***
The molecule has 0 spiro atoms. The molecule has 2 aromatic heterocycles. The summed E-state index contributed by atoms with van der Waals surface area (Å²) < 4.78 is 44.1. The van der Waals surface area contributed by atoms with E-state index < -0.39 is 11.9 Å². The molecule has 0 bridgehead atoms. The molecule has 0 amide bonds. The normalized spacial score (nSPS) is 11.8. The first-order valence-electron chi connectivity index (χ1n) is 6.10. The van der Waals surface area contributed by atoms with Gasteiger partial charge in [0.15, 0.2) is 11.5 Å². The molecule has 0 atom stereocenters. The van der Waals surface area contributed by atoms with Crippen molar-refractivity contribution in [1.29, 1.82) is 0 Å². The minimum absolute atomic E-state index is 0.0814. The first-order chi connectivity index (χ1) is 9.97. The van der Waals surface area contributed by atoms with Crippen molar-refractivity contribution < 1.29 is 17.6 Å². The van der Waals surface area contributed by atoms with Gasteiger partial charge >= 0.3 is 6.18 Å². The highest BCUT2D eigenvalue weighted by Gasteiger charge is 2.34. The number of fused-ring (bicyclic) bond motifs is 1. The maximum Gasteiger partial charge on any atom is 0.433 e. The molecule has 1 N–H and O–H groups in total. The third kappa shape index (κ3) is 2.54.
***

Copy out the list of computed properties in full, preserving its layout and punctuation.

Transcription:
The molecule has 0 spiro atoms. The molecule has 2 aromatic heterocycles. The summed E-state index contributed by atoms with van der Waals surface area (Å²) < 4.78 is 44.1. The van der Waals surface area contributed by atoms with E-state index < -0.39 is 11.9 Å². The molecule has 0 bridgehead atoms. The molecule has 0 amide bonds. The normalized spacial score (nSPS) is 11.8. The first-order valence-electron chi connectivity index (χ1n) is 6.10. The van der Waals surface area contributed by atoms with Gasteiger partial charge in [0.15, 0.2) is 11.5 Å². The molecule has 0 atom stereocenters. The van der Waals surface area contributed by atoms with Crippen molar-refractivity contribution in [1.29, 1.82) is 0 Å². The minimum absolute atomic E-state index is 0.0814. The first-order chi connectivity index (χ1) is 9.97. The van der Waals surface area contributed by atoms with Crippen molar-refractivity contribution < 1.29 is 17.6 Å². The van der Waals surface area contributed by atoms with Gasteiger partial charge >= 0.3 is 6.18 Å². The highest BCUT2D eigenvalue weighted by Gasteiger charge is 2.34. The number of fused-ring (bicyclic) bond motifs is 1. The maximum Gasteiger partial charge on any atom is 0.433 e. The molecule has 1 N–H and O–H groups in total. The third kappa shape index (κ3) is 2.54.